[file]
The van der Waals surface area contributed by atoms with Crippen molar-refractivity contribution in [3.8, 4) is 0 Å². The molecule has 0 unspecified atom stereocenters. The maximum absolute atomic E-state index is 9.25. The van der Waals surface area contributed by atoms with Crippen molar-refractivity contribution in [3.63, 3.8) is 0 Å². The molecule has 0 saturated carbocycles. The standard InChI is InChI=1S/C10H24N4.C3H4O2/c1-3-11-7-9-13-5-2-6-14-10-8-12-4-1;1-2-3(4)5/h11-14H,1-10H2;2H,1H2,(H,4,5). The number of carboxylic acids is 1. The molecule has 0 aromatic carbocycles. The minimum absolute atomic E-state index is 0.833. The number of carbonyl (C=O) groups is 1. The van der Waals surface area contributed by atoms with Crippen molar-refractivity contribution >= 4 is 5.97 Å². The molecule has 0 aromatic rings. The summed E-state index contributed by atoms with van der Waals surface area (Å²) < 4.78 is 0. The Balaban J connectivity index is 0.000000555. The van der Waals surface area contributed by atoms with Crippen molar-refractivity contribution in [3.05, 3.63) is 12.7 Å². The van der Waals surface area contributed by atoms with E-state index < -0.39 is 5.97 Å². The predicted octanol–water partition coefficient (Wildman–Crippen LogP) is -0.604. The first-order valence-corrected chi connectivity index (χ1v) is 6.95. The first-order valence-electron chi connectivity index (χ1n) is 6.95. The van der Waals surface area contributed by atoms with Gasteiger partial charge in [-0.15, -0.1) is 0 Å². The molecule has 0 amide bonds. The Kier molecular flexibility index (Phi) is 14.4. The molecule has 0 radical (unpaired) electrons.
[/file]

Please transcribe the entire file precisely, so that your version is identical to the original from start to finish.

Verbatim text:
The van der Waals surface area contributed by atoms with Crippen molar-refractivity contribution in [3.8, 4) is 0 Å². The molecule has 0 unspecified atom stereocenters. The maximum absolute atomic E-state index is 9.25. The van der Waals surface area contributed by atoms with Crippen molar-refractivity contribution in [3.63, 3.8) is 0 Å². The molecule has 0 saturated carbocycles. The standard InChI is InChI=1S/C10H24N4.C3H4O2/c1-3-11-7-9-13-5-2-6-14-10-8-12-4-1;1-2-3(4)5/h11-14H,1-10H2;2H,1H2,(H,4,5). The number of carboxylic acids is 1. The molecule has 0 aromatic carbocycles. The minimum absolute atomic E-state index is 0.833. The number of carbonyl (C=O) groups is 1. The van der Waals surface area contributed by atoms with Crippen molar-refractivity contribution >= 4 is 5.97 Å². The molecule has 0 aromatic rings. The summed E-state index contributed by atoms with van der Waals surface area (Å²) < 4.78 is 0. The Balaban J connectivity index is 0.000000555. The van der Waals surface area contributed by atoms with Crippen molar-refractivity contribution in [3.05, 3.63) is 12.7 Å². The van der Waals surface area contributed by atoms with E-state index < -0.39 is 5.97 Å². The predicted octanol–water partition coefficient (Wildman–Crippen LogP) is -0.604. The first-order valence-corrected chi connectivity index (χ1v) is 6.95. The first-order valence-electron chi connectivity index (χ1n) is 6.95. The van der Waals surface area contributed by atoms with Gasteiger partial charge in [-0.15, -0.1) is 0 Å². The molecule has 0 amide bonds. The Kier molecular flexibility index (Phi) is 14.4. The molecule has 0 radical (unpaired) electrons.